Paycheck has restored Minnesota pride

WORTHINGTON — Minnesota pride has been restored.

With the Twins on track for a 100-loss season, the Vikings off to an 0-2 start after a pair of abysmal second halves and the Gophers losing football games to powerhouse teams such as New Mexico State, there has been little to cheer for recently in the Minnesota sports landscape.

At least that was the case before Saturday.

In a little over 27 seconds, Minnesota sports fans were finally given something to cheer about.

True, Paycheck’s victory against Ruby Begonia in King Turkey Day’s Great Gobbler Gallop didn’t draw quite as many viewers as the average Vikings game, but with the Minnesota sports-scape in a state of despair, our little turkey gave us an unforgettable performance.

According to sources available on the day, Paycheck ran the second fastest recorded time in the history of the event.

Although the head-to-head matchup won’t officially end until the pair of turkeys square off again at Turkey Fest in Cuero, Texas, Paycheck’s lead of well over three minutes should be a safe bet to hold up for the overall title.

Paycheck has been so fast over the past two years that it almost hasn’t been fair.

Spectators who eagerly anticipate the race throughout the year have only seen Paycheck in full racing action for a total on one minute and four seconds over the past two years combined after Paycheck’s winning time of 37 seconds in last year’s Great Gobbler Gallop.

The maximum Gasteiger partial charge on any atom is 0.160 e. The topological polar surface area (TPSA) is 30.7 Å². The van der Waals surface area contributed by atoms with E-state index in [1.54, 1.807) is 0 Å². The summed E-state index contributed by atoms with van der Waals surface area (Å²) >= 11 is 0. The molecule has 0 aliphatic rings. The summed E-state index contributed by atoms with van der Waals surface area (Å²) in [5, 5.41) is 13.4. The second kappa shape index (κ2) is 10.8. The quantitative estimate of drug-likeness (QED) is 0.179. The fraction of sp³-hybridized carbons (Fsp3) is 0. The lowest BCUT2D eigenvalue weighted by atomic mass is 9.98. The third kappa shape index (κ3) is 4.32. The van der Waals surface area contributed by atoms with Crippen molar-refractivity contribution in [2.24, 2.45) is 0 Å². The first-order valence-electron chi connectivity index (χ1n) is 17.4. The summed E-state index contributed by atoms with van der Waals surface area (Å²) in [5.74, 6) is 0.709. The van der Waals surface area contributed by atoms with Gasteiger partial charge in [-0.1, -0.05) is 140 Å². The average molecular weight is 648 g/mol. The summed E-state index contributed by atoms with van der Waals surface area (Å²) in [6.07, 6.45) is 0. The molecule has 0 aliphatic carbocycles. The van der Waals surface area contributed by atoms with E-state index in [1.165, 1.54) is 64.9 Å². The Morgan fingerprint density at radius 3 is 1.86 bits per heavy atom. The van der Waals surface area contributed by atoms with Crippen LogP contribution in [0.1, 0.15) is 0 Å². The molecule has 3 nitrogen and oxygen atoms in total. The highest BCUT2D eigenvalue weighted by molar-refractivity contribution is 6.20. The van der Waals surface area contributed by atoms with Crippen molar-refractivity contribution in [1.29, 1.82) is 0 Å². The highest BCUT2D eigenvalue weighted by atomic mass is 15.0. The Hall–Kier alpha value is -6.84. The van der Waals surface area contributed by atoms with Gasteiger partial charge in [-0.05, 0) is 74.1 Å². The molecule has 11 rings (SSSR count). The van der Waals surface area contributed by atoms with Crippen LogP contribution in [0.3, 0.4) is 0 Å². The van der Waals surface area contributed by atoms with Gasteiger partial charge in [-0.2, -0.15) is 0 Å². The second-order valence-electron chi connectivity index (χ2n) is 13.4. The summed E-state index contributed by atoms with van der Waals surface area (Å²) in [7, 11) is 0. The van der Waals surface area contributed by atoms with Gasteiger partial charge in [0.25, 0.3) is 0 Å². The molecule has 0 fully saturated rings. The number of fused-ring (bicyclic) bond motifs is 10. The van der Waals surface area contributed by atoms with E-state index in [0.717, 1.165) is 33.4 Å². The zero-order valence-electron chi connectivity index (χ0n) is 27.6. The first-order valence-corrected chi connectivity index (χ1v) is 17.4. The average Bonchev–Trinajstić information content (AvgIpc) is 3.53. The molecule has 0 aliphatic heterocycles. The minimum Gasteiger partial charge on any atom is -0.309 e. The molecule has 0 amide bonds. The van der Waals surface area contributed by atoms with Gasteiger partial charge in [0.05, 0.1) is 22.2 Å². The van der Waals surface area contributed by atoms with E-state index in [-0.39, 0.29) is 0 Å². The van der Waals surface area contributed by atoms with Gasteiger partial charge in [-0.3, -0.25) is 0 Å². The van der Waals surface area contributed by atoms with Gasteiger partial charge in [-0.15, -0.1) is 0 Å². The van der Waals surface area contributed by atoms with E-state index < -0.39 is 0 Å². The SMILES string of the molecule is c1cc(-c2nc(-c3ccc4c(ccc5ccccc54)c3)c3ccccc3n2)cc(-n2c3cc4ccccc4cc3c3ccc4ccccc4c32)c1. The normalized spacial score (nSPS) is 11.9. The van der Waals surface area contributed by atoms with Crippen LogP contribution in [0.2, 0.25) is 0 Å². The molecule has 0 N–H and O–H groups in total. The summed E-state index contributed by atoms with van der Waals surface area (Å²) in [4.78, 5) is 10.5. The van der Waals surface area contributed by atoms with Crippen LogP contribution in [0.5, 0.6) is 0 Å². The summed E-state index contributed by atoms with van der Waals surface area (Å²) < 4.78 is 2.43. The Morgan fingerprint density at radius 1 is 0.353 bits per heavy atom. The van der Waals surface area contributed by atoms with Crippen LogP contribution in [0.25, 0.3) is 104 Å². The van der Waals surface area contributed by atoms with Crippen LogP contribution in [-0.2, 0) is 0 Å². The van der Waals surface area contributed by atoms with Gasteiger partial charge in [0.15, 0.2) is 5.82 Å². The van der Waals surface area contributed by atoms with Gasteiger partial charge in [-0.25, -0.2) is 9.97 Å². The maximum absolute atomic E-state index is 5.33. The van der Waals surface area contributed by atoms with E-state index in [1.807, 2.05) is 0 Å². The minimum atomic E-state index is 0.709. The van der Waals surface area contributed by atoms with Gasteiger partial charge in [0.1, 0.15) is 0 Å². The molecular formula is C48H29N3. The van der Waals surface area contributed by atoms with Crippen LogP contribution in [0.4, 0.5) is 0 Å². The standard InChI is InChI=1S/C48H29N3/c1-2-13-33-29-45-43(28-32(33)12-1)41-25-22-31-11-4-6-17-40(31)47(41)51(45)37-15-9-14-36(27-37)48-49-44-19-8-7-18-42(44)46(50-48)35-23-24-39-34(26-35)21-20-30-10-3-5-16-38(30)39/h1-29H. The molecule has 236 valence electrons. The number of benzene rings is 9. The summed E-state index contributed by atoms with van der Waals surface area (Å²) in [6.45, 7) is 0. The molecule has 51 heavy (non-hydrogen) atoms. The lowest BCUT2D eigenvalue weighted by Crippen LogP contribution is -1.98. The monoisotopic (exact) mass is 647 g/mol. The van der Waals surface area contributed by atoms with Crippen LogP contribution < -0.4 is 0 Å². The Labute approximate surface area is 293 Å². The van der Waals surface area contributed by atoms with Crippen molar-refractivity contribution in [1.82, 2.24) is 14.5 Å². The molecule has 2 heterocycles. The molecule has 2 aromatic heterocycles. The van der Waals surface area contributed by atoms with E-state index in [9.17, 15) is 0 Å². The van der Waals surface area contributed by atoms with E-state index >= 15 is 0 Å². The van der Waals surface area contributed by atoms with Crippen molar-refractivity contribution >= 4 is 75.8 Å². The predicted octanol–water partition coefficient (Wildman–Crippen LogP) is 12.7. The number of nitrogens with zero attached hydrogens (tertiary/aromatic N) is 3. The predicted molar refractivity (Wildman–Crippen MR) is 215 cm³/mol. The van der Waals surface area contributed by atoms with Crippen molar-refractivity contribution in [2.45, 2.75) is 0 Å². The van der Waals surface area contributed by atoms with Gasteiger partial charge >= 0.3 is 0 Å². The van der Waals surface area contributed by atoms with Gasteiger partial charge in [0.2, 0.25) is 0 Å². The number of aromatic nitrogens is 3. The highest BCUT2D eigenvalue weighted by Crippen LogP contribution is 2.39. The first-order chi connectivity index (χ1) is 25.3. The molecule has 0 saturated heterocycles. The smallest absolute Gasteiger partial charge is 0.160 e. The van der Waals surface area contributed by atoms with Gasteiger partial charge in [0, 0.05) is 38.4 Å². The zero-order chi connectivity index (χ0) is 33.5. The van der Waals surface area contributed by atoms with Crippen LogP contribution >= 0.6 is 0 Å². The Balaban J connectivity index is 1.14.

It’s ironic that Paycheck can achieve glory for the state of Minnesota in 27 seconds, whereas it has taken an agonizing 154 games so far for the 2011 Twins to sink the state to the bottom of the ranks of baseball respectability.

Although Paycheck’s victory probably hasn’t resonated much further than Worthington and the immediate surrounding area (unless Liz Collin made mention of it on a WCCO newscast, which I unfortunately forgot to check out), perhaps Worthington’s victory will spread throughout the state.

It wouldn’t be the first time something has started in Worthington and had a state-wide impact. Our current governor is the descendant of a famous Worthington resident (the same man who lends his name to the historic Dayton House), and in Matt Entenza we had another candidate in the last gubernatorial election that actually hailed from the city.

Also, Mayor Al Oberloh — apart from being known for having perhaps the biggest beard of any mayor of any town in history — has risen to state-wide prominence as the president of the Coalition of Greater Minnesota Cities.

Already in the wake of Paycheck’s victory we have seen the Minnesota Lynx win their first ever playoff series, which may lead to the state’s first championship in a professional sport since the 1991 Twins won the World Series.

OK, the Lynx were good even before Paycheck’s victory, but who’s to say that the team didn’t catch wind of Saturday’s race and use it as inspiration to gain the edge against the Silver Stars in Tuesday’s elimination game?

I won’t go so far as to say that Paycheck’s victory will have any effect on the Vikings righting their ship (after all, their most recent collapse came one day after the race) or will prevent the Twins from finishing the season with an 18-game losing streak, but at least we can be proud knowing that Minnesota sports have at least one thing to be proud of in an otherwise very bleak period of the state’s sports history.